This bulletin presents a downward revision of £0.5 billion to general government deficit in the FYE March 2018, to £43.4 billion, compared with that published on 17 January 2019; while the estimate of general government gross debt remains unchanged at £1,763.8 billion.

It is important to note that the GDP measure used as the denominator in the calculation of the debt ratios in the UK government debt and deficit statistical bulletin, differs from that used within the public sector finances statistical bulletin.

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9. Quality and methodology

The public sector finances Quality and Methodology Information report contains important information on:

  • the strengths and limitations of the data and how it compares with related data

  • uses and users of the data

  • how the output was created

  • the quality of the output including the accuracy of the data

The Public sector finances methodological guide provides comprehensive contextual and methodological information concerning the monthly public sector finances statistical bulletin.

The guide sets out the conceptual and fiscal policy context for the bulletin, identifies the main fiscal measures and explains how these are derived and inter-related. Additionally, it details the data sources used to compile the monthly estimates of the fiscal position.

Local government forecasts

In recent years, planned expenditure initially reported in local authority budgets has systematically been higher than the final outturn expenditure reported in the audited accounts. We therefore include adjustments to reduce the amounts reported at the budget stage.

Further information on these and additional adjustments can be found in the public sector finances Quality and Methodology Information report.

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10. Looking ahead

This section presents information on aspects of data or methodology that are planned but not yet included in the public sector finances.

Further, in our article Looking ahead: developments in public sector finance statistics, we provide users with early sight of those areas where the fiscal statistics may be significantly impacted upon by methodological or classification changes during the coming 24 months.

EU withdrawal agreement

Although the Office for Budget Responsibility (OBR) discusses the EU settlement in Annex B (PDF, 2.5MB) of their Economic and Fiscal Outlook – March 2018, the details in the report are still subject to negotiation.

There is insufficient certainty at this stage for us to complete a formal assessment of impact on the UK public sector finances.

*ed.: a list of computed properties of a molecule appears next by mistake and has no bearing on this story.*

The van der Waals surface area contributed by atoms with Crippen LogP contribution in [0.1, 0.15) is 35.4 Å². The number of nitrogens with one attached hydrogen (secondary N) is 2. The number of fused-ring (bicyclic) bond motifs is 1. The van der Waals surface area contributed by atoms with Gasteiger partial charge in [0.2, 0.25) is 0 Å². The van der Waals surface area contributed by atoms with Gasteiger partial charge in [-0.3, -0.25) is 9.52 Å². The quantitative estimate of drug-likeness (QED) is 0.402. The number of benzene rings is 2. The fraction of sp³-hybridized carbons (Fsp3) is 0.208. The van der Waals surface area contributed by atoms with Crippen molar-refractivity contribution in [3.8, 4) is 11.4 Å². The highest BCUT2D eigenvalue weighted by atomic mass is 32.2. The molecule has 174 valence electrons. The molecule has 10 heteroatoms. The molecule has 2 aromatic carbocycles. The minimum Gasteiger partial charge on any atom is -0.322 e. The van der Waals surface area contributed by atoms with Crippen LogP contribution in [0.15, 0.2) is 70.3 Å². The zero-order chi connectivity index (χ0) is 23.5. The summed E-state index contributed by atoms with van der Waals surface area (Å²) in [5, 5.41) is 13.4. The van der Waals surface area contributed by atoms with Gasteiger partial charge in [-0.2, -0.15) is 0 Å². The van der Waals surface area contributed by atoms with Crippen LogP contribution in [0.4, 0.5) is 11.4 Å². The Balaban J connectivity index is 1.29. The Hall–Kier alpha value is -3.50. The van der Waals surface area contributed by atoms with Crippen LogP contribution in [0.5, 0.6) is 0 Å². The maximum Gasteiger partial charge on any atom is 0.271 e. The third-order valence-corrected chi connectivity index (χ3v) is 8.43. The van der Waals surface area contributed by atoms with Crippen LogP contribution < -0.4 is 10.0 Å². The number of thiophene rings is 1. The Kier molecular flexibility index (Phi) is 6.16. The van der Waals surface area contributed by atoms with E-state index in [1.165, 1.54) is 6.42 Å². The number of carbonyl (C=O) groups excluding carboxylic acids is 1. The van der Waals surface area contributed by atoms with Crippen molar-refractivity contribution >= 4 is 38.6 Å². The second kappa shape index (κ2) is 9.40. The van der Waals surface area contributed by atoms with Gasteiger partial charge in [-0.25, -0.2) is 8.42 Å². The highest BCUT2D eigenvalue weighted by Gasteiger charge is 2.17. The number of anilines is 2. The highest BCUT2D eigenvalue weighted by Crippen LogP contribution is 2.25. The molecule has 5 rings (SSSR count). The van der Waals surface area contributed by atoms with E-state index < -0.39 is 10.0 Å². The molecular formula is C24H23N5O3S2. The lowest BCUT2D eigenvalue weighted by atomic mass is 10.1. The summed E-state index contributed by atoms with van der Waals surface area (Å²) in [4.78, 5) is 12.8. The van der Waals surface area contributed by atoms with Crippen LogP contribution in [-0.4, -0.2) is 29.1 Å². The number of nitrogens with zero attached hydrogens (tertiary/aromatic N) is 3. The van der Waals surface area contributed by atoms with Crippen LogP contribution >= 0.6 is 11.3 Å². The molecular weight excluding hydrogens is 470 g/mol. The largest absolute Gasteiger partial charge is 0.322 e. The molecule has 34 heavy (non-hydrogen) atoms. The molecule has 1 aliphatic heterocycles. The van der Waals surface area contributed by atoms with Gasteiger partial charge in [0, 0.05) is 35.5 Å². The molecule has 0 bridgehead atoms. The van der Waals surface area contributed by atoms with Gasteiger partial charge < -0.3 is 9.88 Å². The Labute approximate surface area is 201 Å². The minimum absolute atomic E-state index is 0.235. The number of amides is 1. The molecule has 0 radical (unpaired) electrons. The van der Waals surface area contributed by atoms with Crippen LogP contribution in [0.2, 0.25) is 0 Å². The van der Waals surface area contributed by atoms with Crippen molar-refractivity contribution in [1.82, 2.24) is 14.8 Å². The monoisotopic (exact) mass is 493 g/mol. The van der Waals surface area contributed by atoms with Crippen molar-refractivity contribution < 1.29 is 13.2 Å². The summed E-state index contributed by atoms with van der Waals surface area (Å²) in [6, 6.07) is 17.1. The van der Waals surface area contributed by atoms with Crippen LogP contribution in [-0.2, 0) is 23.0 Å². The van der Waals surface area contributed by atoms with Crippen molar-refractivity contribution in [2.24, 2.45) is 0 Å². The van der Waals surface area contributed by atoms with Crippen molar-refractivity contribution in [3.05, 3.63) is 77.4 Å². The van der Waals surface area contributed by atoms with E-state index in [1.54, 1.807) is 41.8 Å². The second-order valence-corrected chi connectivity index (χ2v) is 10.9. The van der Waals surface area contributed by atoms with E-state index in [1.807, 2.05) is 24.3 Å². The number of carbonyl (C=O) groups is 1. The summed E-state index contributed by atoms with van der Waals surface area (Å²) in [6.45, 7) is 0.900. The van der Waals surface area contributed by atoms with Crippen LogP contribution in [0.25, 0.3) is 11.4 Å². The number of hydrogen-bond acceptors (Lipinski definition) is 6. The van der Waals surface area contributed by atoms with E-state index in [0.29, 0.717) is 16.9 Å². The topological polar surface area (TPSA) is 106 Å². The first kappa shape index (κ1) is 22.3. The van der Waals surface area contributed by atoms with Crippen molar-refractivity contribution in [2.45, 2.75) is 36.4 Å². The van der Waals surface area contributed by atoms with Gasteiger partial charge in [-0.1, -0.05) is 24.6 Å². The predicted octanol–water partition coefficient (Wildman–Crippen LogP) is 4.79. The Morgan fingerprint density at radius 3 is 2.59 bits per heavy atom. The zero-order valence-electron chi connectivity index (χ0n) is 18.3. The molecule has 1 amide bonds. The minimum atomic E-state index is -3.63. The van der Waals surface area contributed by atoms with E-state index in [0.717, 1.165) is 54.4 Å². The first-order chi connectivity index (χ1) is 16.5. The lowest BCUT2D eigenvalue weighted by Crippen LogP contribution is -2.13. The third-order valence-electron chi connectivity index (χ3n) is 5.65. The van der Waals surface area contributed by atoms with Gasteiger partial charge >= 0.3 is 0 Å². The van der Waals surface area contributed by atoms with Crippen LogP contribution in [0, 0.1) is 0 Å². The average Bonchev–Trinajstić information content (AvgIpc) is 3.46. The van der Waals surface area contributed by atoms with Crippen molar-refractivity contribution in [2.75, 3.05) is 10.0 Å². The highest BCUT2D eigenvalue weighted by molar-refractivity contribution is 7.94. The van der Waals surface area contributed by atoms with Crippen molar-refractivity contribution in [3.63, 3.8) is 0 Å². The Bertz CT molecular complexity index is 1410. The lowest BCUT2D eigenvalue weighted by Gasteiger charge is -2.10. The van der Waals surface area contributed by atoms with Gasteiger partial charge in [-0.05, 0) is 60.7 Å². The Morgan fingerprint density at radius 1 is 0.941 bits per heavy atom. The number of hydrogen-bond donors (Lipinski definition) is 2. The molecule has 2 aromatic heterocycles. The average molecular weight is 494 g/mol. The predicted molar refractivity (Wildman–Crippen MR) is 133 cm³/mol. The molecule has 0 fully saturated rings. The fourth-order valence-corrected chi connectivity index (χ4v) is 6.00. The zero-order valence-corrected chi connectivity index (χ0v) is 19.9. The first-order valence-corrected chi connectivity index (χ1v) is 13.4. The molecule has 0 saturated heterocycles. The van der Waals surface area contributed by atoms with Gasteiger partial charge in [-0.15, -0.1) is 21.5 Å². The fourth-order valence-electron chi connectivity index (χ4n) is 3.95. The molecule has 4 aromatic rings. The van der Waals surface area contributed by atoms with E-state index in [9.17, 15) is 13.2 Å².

On 28 January 2019, National Statistician John Pullinger released a statement outlining our legislative preparations for a possible no-deal EU exit.

Accounting for student loans: how we are improving the recording of student loans in government accounts

On 17 December 2018, we announced our decision on how we will treat student tuition fee and maintenance loans in the government’s accounts. We have published a blog explaining our role and why we have taken this decision.

In addition, we have published a technical note, giving further information about how we came to our decision.

It is anticipated that implementation of this decision into our headline statistics will take some time and that any change will be reflected in the public sector finances in September 2019.

East Coast Mainline

On 16 May 2018, the government announced that from 24 June 2018, London North Eastern Railway (LNER) will take over the running of East Coast Mainline services. On 31 August 2018, we announced that LNER would be classified to the public non-financial corporations subsector, effective from 14 February 2018. We are currently investigating the implications of this decision and our conclusions will be announced in due course.

Carillion insolvency

Following Carillion Plc declaring insolvency on 15 January 2018, the UK government announced that it would provide the necessary funding required by the Official Receiver, to ensure continuity of public services through an orderly liquidation. The Official Receiver has been appointed by the court as liquidator, along with partners at PwC that have been appointed Special Managers. The defined benefit pension schemes of former Carillion employees are currently being assessed by the Pension Protection Fund (PPF) prior to any transition into the PPF scheme.

We are currently investigating the various impacts of the liquidation of Carillion on the public sector finances, including in relation to the public-private partnership projects in which Carillion was involved and the additional funding that the government has provided to maintain public services. We will announce our findings in due course.

Prior to liquidation, Carillion held approximately 450 contracts with government, representing 38% of Carillion’s 2016 reported revenue.

Company tax credits

In conjunction with HM Revenue and Customs (HMRC), we are currently reviewing our recording of company tax credits. We will announce the findings of this review and introduce any data revisions at the earliest opportunity.

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Manylion cyswllt ar gyfer y Bwletin ystadegol

Fraser Munro
fraser.munro@ons.gov.uk
Ffôn: +44 (0)1633 456402